It’s Been 32 Years Since We Last Explored Uranus

Voyager 2 may have been the second of NASA’s famous twin exploration spacecraft but it actually launched first, on August 20, 1977. Eight and a half years later it became the first (and, to date, last) spacecraft to visit Uranus, at 31,500 miles across the third largest planet in the Solar System. Voyager 2 made its closest…

Flying Free: Iconic NASA Astronaut McCandless Has Died

On Feb. 7, 1984, astronaut Bruce McCandless II became the first “human satellite” when he performed the first test flight of NASA’s Manned Maneuvering Unit during STS-41B. Propelled by 24 small nitrogen-powered thrusters, the chair-like MMU allowed McCandless (who helped engineer the Unit at Lockheed Martin) to travel freely through space without any tethers or cords connecting…

Are Alien Bugs Crawling On The Outside Of The ISS?

Well this is interesting: an article on CNET by Eric Mack, based on a Nov. 27 report from the Russian news agency TASS, discusses findings by Russian cosmonaut Anton Shkaplerov that “living bacteria from outer space” were found within samples collected during spacewalks several years ago (Shkaplerov was a member of Expedition 42 in November 2014.) The samples…

The First-Known Interstellar Asteroid is Like a Giant Tumbling Torpedo

Remember that comet-no-wait-asteroid astronomers discovered in October on a high-velocity hyperbolic orbit around the Sun? It has been determined that the object must be of interstellar origin and, based on follow-up observations over the past several weeks, it’s shaped like nothing that’s ever been seen before.

These Cosmic “Ghosts” Are Some Of The Stranger Things In Our Galaxy

Looking like something out of a Tim Burton movie, the eerie shapes seen here are part of a cloud of gas and dust located 1,470 light-years away in the constellation Cepheus. The transparent anthropomorphic figures with their outstretched “arms” are responsible for the structure’s spooky nickname: the “Ghost Nebula.”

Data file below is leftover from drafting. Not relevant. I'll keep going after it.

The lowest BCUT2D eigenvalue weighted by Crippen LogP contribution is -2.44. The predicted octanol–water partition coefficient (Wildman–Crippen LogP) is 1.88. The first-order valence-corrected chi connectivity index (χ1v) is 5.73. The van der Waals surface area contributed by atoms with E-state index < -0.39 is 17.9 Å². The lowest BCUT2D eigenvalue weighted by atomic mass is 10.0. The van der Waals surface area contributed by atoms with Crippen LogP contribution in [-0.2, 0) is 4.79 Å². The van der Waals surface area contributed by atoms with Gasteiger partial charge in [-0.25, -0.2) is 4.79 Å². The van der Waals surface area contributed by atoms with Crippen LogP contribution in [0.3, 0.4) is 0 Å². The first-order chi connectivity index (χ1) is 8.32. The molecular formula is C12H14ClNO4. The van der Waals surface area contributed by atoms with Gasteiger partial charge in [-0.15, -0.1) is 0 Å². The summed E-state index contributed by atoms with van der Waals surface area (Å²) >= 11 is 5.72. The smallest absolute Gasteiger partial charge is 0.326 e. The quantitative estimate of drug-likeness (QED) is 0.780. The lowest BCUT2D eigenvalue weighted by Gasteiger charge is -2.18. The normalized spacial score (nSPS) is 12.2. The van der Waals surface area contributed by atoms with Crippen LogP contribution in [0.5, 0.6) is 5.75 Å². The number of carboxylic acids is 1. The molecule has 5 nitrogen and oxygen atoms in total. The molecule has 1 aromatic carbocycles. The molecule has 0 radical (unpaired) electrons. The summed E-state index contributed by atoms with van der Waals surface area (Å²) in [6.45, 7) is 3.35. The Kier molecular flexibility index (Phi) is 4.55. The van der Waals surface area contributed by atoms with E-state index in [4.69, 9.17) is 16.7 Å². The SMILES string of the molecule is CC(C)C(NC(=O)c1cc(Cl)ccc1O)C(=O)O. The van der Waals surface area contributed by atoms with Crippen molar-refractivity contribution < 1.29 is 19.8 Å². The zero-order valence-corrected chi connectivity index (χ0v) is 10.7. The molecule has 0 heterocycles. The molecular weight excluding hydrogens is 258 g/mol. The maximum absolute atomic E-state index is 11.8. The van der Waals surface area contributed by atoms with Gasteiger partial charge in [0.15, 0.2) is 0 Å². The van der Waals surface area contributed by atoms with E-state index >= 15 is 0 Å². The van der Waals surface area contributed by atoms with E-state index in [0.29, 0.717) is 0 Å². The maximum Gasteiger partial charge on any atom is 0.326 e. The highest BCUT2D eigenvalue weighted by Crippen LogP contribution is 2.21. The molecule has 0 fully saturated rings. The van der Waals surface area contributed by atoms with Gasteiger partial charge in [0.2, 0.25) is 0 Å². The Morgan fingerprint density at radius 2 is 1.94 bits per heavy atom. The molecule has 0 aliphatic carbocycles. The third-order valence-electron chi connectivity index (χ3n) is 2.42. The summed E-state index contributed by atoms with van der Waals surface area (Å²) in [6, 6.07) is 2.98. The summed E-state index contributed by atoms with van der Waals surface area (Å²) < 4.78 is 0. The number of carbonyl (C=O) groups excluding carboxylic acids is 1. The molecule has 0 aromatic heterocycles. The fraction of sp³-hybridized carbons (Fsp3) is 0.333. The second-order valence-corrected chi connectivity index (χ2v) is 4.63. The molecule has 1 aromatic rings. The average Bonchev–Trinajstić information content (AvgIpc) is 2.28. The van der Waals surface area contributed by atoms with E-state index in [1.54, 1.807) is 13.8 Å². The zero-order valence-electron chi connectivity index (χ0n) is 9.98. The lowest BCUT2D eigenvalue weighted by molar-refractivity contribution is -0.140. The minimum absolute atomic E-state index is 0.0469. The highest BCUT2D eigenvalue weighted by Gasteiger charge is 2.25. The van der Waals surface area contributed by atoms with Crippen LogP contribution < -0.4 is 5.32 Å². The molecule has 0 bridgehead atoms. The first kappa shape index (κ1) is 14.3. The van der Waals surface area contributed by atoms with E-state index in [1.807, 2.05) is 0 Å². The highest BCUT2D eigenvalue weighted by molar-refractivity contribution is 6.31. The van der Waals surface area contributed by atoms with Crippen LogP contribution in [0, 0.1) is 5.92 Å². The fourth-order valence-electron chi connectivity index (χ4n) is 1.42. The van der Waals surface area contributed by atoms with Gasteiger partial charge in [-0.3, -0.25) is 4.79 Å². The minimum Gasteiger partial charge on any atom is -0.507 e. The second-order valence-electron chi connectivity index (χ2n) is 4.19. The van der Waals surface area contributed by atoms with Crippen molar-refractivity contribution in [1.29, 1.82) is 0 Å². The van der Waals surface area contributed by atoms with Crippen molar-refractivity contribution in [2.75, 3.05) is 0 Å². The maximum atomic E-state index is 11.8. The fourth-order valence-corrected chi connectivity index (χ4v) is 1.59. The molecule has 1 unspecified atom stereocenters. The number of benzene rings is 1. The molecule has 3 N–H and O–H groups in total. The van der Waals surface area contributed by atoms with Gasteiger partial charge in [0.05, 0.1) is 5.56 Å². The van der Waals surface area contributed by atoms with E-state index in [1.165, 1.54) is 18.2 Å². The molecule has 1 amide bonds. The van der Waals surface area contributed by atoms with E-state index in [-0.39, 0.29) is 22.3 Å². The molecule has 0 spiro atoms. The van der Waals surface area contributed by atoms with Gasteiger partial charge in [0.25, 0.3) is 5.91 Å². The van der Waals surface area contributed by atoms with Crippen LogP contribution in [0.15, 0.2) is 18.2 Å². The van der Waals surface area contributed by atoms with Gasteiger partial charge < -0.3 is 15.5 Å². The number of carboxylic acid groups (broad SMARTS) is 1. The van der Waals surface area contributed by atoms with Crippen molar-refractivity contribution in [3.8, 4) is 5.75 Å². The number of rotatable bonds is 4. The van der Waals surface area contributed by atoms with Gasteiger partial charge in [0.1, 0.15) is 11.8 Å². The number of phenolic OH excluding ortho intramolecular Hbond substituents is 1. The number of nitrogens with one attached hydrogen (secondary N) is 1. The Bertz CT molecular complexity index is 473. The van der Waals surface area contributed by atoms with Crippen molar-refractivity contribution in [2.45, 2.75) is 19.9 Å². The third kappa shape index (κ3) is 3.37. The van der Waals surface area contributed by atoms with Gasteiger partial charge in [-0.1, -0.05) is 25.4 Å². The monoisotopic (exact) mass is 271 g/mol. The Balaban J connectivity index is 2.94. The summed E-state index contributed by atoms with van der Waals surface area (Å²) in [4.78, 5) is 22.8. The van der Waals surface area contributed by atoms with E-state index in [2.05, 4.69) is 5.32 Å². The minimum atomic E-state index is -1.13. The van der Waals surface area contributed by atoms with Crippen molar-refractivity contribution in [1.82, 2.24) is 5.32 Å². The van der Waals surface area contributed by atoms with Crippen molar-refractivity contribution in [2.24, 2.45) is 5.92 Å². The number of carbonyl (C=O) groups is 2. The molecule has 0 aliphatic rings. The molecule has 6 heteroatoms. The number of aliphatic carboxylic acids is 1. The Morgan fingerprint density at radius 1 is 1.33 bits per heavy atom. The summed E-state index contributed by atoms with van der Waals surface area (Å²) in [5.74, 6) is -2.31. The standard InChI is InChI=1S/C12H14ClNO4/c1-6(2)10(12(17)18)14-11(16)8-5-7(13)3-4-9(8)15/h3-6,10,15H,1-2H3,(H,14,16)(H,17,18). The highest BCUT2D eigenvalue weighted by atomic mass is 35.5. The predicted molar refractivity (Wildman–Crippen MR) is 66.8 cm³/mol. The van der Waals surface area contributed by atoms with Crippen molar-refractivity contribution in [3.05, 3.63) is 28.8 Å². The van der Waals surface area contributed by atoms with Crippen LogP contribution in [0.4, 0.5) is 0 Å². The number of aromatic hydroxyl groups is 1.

We May Have Just Been Visited By An Interstellar Comet

“This object came from outside our solar system.” — Rob Weryk, postdoctoral researcher at University of Hawaii’s Institute for Astronomy On October 14, 2017, what appears to be a comet (er, make that asteroid…read more below) sped past Earth at a distance of about 15 million miles after swinging around the Sun. It had come…

OSIRIS-REx Sees the Moon Like We Can’t

On September 22 NASA’s OSIRIS-REx spacecraft made a “slingshot” gravity-assist pass by Earth in order to adjust the angle of its flight toward Bennu. Mission scientists took the opportunity to test out the spacecraft’s cameras with planned observations of Earth and the Moon, and I’m happy to report that everything worked out perfectly! Some of…

Just Passing By: the Globe of Earth Imaged by OSIRIS-REx

Here’s our beautiful blue marble as seen by NASA’s OSIRIS-REx spacecraft on Sept. 22, 2017 from a distance of 106,000 miles (170,000 km). It had just completed a gravity-assist flyby of Earth—a little 19,000 mph “once around the block” that gave the spacecraft an 8,500-mile-an-hour speed boost necessary to adjust its course toward Bennu, the…

Spacecraft Down: Cassini is Gone

It’s official: Cassini’s mission at Saturn is over. Today, at 6:31 a.m. EDT (10:31 UTC), Cassini entered the atmosphere of Saturn. A little over a minute later it sent its final transmission back to Earth before succumbing to the physical forces of entry. That signal, Cassini’s last piece of data, ended at 7:55 a.m. EDT…

It’s Time to Say Goodbye to Cassini

Well, the day has come. Today is the last full day that NASA’s Cassini spacecraft will exist, and in fact right now it is on its final path—a grand soaring arc that will send it down into the atmosphere of Saturn itself on the morning of Friday, Sept. 15. It will be the closest to the…

Antares is a Bug-Eyed Monster 700 Times Bigger Than Our Sun

From a “mere” 93 million miles away we’re able to view the surface of our home star the Sun very well with telescopes on Earth and in space…you can even observe large sunspots with your unaided eye (with proper protection, of course.) But the surface details of other stars tens, hundreds, or thousands of light-years…